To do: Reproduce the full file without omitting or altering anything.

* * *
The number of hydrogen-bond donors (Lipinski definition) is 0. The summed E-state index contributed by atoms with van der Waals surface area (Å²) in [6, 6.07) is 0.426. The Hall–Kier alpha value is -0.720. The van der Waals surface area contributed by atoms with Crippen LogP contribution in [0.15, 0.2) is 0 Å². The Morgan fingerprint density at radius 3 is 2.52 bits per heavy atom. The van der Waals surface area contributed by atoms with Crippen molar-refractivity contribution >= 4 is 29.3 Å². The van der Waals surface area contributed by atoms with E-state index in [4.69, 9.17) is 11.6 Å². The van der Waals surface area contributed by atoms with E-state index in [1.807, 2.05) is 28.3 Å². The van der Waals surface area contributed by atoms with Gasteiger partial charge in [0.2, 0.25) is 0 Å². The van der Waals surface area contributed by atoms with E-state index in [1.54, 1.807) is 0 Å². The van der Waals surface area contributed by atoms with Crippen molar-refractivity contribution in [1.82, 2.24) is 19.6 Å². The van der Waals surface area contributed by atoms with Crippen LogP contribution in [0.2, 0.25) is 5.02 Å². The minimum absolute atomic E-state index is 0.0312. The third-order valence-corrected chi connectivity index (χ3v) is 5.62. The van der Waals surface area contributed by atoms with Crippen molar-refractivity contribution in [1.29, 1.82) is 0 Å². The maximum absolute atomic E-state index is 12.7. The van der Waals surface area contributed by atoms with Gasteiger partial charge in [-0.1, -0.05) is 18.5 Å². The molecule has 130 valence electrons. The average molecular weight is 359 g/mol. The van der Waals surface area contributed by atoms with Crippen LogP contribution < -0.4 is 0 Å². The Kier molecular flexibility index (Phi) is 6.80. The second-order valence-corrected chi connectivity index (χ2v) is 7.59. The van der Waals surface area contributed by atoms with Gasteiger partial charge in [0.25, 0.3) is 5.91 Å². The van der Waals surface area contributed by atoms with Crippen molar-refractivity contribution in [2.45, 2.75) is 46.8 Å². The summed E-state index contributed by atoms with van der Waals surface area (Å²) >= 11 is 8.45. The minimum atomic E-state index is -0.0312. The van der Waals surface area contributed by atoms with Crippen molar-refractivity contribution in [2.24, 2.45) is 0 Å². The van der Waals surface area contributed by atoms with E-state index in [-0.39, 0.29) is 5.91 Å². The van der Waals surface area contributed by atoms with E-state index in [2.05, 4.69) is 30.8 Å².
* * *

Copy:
The number of hydrogen-bond donors (Lipinski definition) is 0. The summed E-state index contributed by atoms with van der Waals surface area (Å²) in [6, 6.07) is 0.426. The Hall–Kier alpha value is -0.720. The van der Waals surface area contributed by atoms with Crippen LogP contribution in [0.15, 0.2) is 0 Å². The Morgan fingerprint density at radius 3 is 2.52 bits per heavy atom. The van der Waals surface area contributed by atoms with Crippen molar-refractivity contribution >= 4 is 29.3 Å². The van der Waals surface area contributed by atoms with E-state index in [4.69, 9.17) is 11.6 Å². The van der Waals surface area contributed by atoms with E-state index in [1.807, 2.05) is 28.3 Å². The van der Waals surface area contributed by atoms with Gasteiger partial charge in [0.2, 0.25) is 0 Å². The van der Waals surface area contributed by atoms with E-state index in [1.54, 1.807) is 0 Å². The van der Waals surface area contributed by atoms with Crippen molar-refractivity contribution in [1.82, 2.24) is 19.6 Å². The van der Waals surface area contributed by atoms with Crippen LogP contribution in [0.2, 0.25) is 5.02 Å². The minimum absolute atomic E-state index is 0.0312. The third-order valence-corrected chi connectivity index (χ3v) is 5.62. The van der Waals surface area contributed by atoms with Crippen molar-refractivity contribution in [1.29, 1.82) is 0 Å². The maximum absolute atomic E-state index is 12.7. The van der Waals surface area contributed by atoms with Gasteiger partial charge in [-0.1, -0.05) is 18.5 Å². The molecule has 130 valence electrons. The average molecular weight is 359 g/mol. The van der Waals surface area contributed by atoms with Crippen LogP contribution < -0.4 is 0 Å². The Kier molecular flexibility index (Phi) is 6.80. The second-order valence-corrected chi connectivity index (χ2v) is 7.59. The van der Waals surface area contributed by atoms with Gasteiger partial charge in [0.25, 0.3) is 5.91 Å². The van der Waals surface area contributed by atoms with Crippen molar-refractivity contribution in [2.45, 2.75) is 46.8 Å². The summed E-state index contributed by atoms with van der Waals surface area (Å²) >= 11 is 8.45. The minimum atomic E-state index is -0.0312. The van der Waals surface area contributed by atoms with Crippen molar-refractivity contribution in [2.24, 2.45) is 0 Å². The van der Waals surface area contributed by atoms with E-state index in [-0.39, 0.29) is 5.91 Å². The van der Waals surface area contributed by atoms with E-state index in [2.05, 4.69) is 30.8 Å².